Grease is the word! Or it was last night, streaming into our living room.  Way back, when movies stayed in the theater for months, I did get to see this film projected a couple times.  That year a friend and I danced and sang our little girl heads off to the soundtrack. And when it later came out on VHS, and when my family eventually (better late than never) got a VCR, teenage me maybe might’ve rented it once, or twice, until someone down the road gave me a tape of my own. Never got around to a DVD copy.

So my hub and I watched, in HD on a decent sized flat screen. And during the climactic final duet, some childhood cinematic memory urged, “was I right?” There was something that I remembered feeling off about that part of the song where Sandy and Danny move their way up the zig zaggy stairs of a carnival attraction.

And there it was. The close ups didn’t match in continuity, the backdrop didn’t quite match, and were (now quite obviously) filmed on stage. I felt that as a kid!  But I’ve seen this on tape several times since then, and thus knew this already no? No. Poking around versions of the scene on Youtube it became clear. After seeing it in the 1970’s theater, the other viewings were on a squarish TV, the image severely cropped (unless there’s a letterbox version out there), with the softer focus and drained color saturation of a film on tape.

Good grief, who knew then that seemingly useless observational sense would apply to decades of work as a script supervisor!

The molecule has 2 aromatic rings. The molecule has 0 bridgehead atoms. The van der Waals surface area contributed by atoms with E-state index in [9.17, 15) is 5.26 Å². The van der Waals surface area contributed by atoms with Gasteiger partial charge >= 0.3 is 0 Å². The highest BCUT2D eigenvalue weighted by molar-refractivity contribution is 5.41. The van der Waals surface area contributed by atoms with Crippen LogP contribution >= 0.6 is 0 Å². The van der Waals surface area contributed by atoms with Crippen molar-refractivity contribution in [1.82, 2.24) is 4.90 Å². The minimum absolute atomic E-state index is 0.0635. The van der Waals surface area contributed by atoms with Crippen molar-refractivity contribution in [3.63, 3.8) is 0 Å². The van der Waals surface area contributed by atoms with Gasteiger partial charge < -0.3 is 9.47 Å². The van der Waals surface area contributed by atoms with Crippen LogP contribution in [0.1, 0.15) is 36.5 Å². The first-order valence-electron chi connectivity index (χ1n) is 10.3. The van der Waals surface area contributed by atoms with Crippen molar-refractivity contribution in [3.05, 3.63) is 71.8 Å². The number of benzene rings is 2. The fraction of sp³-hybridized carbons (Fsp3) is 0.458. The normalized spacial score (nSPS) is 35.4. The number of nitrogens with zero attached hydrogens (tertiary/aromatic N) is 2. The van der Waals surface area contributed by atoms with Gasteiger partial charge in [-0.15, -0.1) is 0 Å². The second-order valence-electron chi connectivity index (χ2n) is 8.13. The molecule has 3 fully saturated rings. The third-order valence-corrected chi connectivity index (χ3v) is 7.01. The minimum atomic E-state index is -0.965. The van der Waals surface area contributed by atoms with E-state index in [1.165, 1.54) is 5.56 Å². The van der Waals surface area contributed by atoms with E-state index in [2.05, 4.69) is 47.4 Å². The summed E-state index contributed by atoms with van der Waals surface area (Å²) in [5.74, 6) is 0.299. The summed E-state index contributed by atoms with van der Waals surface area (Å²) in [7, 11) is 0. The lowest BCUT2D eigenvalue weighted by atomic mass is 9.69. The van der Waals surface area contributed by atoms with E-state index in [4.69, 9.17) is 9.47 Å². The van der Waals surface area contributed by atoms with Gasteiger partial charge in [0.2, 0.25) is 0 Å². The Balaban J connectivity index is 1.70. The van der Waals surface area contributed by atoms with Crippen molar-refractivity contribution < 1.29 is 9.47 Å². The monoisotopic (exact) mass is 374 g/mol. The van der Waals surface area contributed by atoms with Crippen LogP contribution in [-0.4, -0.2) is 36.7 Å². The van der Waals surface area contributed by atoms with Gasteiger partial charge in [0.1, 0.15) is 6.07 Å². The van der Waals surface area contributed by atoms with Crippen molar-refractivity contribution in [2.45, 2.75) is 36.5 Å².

As an aside, in mentioning this to a friend, she brings up the cringiness of some of the sexist dialogue and lyrics in my beloved Grease. Well, I look at it as a film about the 50’s made during the 70’s. Context people! BTW what kind of example are today’s big name musical artists promoting? I will take my hand jive and pussy wagon all day long over a degraded twerking Cardi B or Miley Cyrus.

the wideshot

MEDIA CIRCUS, FILM INDUSTRY?

balancing act

The tension of not knowing what the film production future will look like, as in jobs, as in when, as in being decades invested in such a niche industry, and the thought of trying to make a living at something available and new, deep into middle age, finally got to us. Fighting over planting the green beans. At one point the words “breaking up” were uttered, and not by me.

That night I did not want to hear another word, no syllable nor peep, and stumbled upon a silent film from 1928, Charlie Chaplin’s The Circus. CC can be a little syrupy for my taste, but after reading that he had pulled this movie out of circulation for nearly 50 years, rereleasing it in 1969 (to an audience both sophisticated enough to appreciate a master in film history, and perhaps exhausted from the hippy beads of culture shock confusion mixed with a deepening march of war), I hit play.

In an exaggerated way the Tramp lives out our primal fears – homeless, jobless, alone and hungry. But he holds his head up. Given a chance to work at the circus, stumbling through various jobs and actual circus acts, one could cynically say he is taken advantage of, used, and placed in danger.

But it doesn’t actually feel this way to watch. Despite his misadventures the Tramp can love, share, protect and sacrifice, maintain more dignity and grace than those who have a flush wallet and a full belly. And now, here on Earth 2020, our circumstance may change but it needn’t change who we are. It can’t.  What makes us “us” are internal qualities, not possessions or positions, no matter how entrenched we seem to have become with such. In trying times we see what we are made of.

By the film’s climax my husband and I were laughing out loud, tears running down my face (and I am a hard nut to crack), as the Tramp fills in for the Tightrope walker. I wont describe it for hoping someone here will actually watch the WHOLE film, but lets say its an allegory for how some of us may feel a this time – safety line snapped, a monkey on our back, being out of balance, caught with our pants down.  Tears of laughter are better than tears of fears.